At his Glasgow speech during COP26, Vijay Prashad eviscerated the West with an impassioned rebuke of colonialism, and our “middle class, bourgeois, Western slogan” that states how worried we are about the future. There are “2.7 billion who can’t eat NOW,” the Indian historian raged to a stunned crowd. Prashad’s fiery speech went viral. “The United States, 4-5% of world population, still uses 25% of its resources.”
Prashad’s charged coup de grace never made it into the Western mainstream media news cycles during this twelve day gathering of global leaders. The critical points he was thundering, and striving to communicate to the West, are valid, though, and need to be absorbed into our consciousness.
Our excesses, and our warped perspective, are harming billions of people.
Vijay Prashad is Executive-Director of Tricontinental: Institute of Social Resreach, a journalist commentator, and former professor of International Studies at Trinity College in Hartford, Connecticut from 1996-2017. Maybe it was Prashad’s Trinity professorship that had me so transfixed as I listened to his impassioned wake-up call. Trinity College was my old stomping grounds from 1997-1998. I lived nearby and visited campus regularly. Perhaps that’s the reason why Prashad’s message resonates so strongly with me now, our being at the same place at the same time, back when all of our futures were so much brighter. Back when Americans could have changed the course of human events had we only paid attention to the scientists and acted.
“There is hope. In these moments of darkness, telling the truth is a revolutionary act.”Assad, COP26 Commentator in Glasgow introducing Vijay Prashad
Prashad’s fury stems from what he referred to as the West’s “colonialism,” and our lecturing others about how to behave, insisting that others reduce consumption, and how our hypocrisy has left 2.7 billion innocent people starving with many children going days without food.
Prashad unleashed his contempt for Western colonialism as a permanent condition in two ways:
- Colonial mentality. From Prashad’s perspective, the US and the West tell others that others are responsible for the global climate crisis. “The US will never accept that they’re to blame.” The West comes up with catchy phrases like “We’re all in this together.” But Pershad assured his Glasgow audience that “We’re NOT in this together.” The US outsources the production of most of our products: phones, buckets, nuts and blots, etc. Our excessive consumption, with production in foreign countries, destroys these foreign landscapes and pollutes their air, and then we lecture them about polluting.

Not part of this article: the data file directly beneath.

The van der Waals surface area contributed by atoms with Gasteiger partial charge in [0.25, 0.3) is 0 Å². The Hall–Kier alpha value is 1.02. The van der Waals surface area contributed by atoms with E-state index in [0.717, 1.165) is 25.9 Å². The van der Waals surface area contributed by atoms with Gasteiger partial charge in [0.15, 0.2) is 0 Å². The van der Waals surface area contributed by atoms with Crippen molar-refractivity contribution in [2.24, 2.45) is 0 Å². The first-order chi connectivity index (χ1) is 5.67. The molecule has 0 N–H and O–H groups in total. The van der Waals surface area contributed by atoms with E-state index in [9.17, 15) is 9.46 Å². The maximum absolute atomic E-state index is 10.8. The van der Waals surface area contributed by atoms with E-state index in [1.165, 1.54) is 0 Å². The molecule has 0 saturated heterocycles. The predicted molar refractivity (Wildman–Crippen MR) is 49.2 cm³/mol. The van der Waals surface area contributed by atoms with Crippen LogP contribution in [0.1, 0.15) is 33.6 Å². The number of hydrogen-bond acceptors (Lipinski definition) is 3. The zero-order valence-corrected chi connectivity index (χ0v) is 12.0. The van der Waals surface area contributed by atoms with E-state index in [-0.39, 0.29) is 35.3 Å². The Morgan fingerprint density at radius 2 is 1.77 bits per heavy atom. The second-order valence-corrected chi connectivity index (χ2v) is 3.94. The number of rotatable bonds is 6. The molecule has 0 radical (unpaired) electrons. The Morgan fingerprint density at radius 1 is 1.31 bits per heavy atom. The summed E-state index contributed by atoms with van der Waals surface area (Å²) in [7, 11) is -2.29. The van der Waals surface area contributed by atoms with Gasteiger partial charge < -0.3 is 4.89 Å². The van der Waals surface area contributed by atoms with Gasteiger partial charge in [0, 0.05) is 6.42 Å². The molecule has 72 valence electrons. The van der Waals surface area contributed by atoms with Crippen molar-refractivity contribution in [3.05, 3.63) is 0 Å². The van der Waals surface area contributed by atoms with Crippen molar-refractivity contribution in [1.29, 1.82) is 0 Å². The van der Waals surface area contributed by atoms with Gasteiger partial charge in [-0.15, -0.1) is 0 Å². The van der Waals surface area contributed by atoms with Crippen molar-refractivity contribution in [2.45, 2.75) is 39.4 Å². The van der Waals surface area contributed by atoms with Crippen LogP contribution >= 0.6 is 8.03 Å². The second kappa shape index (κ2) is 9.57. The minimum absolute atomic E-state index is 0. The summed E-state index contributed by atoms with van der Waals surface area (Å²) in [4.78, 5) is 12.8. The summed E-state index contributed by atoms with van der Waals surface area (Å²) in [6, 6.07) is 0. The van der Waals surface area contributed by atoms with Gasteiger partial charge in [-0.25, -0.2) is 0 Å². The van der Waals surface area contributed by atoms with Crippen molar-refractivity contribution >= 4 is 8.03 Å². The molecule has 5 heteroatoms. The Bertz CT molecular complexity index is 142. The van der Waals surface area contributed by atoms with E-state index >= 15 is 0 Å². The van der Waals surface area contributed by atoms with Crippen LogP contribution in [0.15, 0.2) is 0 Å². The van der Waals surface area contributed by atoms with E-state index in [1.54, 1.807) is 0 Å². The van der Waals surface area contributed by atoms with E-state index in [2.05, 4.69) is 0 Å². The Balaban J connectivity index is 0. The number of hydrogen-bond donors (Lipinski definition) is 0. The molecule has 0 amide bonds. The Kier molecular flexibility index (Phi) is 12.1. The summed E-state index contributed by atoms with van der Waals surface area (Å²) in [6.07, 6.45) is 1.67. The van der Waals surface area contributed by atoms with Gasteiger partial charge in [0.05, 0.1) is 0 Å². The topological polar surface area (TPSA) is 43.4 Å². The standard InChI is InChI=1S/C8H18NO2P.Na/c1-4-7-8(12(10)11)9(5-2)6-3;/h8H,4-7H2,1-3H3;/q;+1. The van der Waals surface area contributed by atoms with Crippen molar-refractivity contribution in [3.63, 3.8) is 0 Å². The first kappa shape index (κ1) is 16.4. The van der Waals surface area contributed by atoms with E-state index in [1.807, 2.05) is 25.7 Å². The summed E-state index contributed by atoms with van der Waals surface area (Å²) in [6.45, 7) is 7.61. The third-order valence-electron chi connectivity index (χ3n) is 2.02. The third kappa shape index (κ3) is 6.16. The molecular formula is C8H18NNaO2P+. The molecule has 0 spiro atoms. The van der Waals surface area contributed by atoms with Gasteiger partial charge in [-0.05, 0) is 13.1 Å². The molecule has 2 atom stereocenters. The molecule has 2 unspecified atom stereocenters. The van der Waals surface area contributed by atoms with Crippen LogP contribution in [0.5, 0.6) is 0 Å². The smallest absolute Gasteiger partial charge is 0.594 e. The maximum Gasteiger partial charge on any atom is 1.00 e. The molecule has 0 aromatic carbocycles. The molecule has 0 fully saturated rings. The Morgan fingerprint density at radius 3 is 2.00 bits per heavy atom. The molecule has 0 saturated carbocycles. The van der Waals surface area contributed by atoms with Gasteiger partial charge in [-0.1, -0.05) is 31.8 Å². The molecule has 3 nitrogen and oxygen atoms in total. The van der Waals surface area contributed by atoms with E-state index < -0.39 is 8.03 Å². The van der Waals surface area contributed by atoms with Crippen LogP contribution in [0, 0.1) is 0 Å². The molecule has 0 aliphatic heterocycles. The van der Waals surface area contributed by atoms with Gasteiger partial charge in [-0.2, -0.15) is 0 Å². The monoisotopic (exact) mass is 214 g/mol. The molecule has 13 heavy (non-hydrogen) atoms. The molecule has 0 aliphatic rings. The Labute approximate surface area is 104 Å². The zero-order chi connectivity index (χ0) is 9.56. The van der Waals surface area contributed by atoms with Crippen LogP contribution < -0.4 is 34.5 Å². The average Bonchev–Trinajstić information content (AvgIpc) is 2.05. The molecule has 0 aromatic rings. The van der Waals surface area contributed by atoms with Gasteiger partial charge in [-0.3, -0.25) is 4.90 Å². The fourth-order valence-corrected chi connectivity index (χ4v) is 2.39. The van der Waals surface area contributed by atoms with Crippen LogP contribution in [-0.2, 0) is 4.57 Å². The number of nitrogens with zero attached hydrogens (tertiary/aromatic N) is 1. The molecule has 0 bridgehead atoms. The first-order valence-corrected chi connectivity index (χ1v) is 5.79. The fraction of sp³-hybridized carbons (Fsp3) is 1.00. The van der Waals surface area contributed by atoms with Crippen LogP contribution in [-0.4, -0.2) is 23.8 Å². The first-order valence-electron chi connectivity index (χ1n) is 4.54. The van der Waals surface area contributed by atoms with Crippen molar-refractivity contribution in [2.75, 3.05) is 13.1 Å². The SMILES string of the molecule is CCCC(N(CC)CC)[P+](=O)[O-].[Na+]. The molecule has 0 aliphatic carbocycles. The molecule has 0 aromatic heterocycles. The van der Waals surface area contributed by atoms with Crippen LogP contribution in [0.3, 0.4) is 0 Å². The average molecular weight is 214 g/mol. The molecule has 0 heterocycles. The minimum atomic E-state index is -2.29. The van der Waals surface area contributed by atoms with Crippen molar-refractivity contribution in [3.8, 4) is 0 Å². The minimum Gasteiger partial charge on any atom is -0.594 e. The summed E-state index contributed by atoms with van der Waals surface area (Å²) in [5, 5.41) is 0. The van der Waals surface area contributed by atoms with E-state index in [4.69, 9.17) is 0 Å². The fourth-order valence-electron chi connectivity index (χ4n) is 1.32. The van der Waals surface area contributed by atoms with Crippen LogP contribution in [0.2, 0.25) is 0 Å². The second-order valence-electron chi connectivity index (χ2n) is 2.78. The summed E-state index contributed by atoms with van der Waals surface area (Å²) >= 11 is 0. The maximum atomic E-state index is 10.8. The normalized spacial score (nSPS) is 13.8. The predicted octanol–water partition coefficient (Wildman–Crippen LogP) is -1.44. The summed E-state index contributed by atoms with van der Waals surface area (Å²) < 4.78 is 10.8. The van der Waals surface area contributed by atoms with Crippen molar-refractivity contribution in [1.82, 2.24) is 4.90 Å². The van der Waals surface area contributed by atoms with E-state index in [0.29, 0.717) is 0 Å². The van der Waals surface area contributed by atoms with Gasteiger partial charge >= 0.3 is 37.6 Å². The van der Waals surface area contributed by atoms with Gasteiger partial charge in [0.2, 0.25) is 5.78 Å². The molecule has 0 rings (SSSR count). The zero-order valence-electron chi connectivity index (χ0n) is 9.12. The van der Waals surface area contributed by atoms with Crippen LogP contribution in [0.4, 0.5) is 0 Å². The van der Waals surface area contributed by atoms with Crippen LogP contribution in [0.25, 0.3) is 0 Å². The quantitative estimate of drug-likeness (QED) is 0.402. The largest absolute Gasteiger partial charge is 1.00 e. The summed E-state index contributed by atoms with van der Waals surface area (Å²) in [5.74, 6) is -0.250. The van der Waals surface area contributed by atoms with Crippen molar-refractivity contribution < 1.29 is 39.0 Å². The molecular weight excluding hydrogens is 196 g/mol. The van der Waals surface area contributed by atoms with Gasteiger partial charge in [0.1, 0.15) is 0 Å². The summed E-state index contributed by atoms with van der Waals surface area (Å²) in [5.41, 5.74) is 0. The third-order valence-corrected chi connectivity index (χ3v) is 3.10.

Our excessive consumption, and inability to restrain ourselves, destroys these foreign landscapes and pollutes their air, and then we have the gall to lecture them about polluting.
- Colonial structures and institutions. Prashad reminded listeners that between 1765 — 1938 the British Isles stole £45 trillion sterling from India, destroyed the landscape, forced coal on India, and now lends India’s money back to India as debt. “No, it’s OUR money. You gave us our money back as debt and then you lecture us about how we should live.”
Prashad’s outrage should cause us to each take stock. Excessive consumption in the US should not come at the expense of 2.7 billion people on the brink of starvation, many of whom are children. The simmering anger that vulnerable countries feel, countries who didn’t contribute to the climate crisis, but are already suffering permanent negative impacts, (while millions of Americans act oblivious and refuse to change their habits), may soon become a national security concern. Not only our actions, but also our inaction. Prashad’s hair-raising indignation is a warning bell for the West, particularly the US.
Democratic leaders have become advocates for climate justice and equity, as communities create climate action plans to guide us through climate mitigation and adaptation and reaching a 50% cut in CO2 by 2030. But they can’t stop there. And neither can we as individuals.
Fairfax County’s Community-wide Energy and Climate Action Plan (CECAP) highlights the importance of protecting the most vulnerable. It established the One Fairfax Policy that declares that every Fairfax County resident, no matter what personal characteristics, deserves an equal opportunity to succeed.
North Carolina Governor Roy Cooper’s Executive Order 246 was announced on January 7, 2022 and emphasizes the significance of ensuring environmental justice and equity in North Carolina’s transition to clean energy.
Additionally, Prashad’s warning about the extreme harm of colonial institutions, such as banks, on the vulnerable should be addressed immediately through legislation and the Financial Consumer Protection Bureau (FCPB). US banks charge excessive overdraft fees and refuse to make exceptions regarding waving fees for situations like Covid or extreme weather events, mail delays, a whole host of challenges in this new 1.2ºC world we live in. Banks are literally profiting on the most vulnerable’s financial distress. Tragically, this is so American, and is one of the reasons why we’re despised around the world during what is quickly becoming a life-threatening emergency for billions of people TODAY, not tomorrow.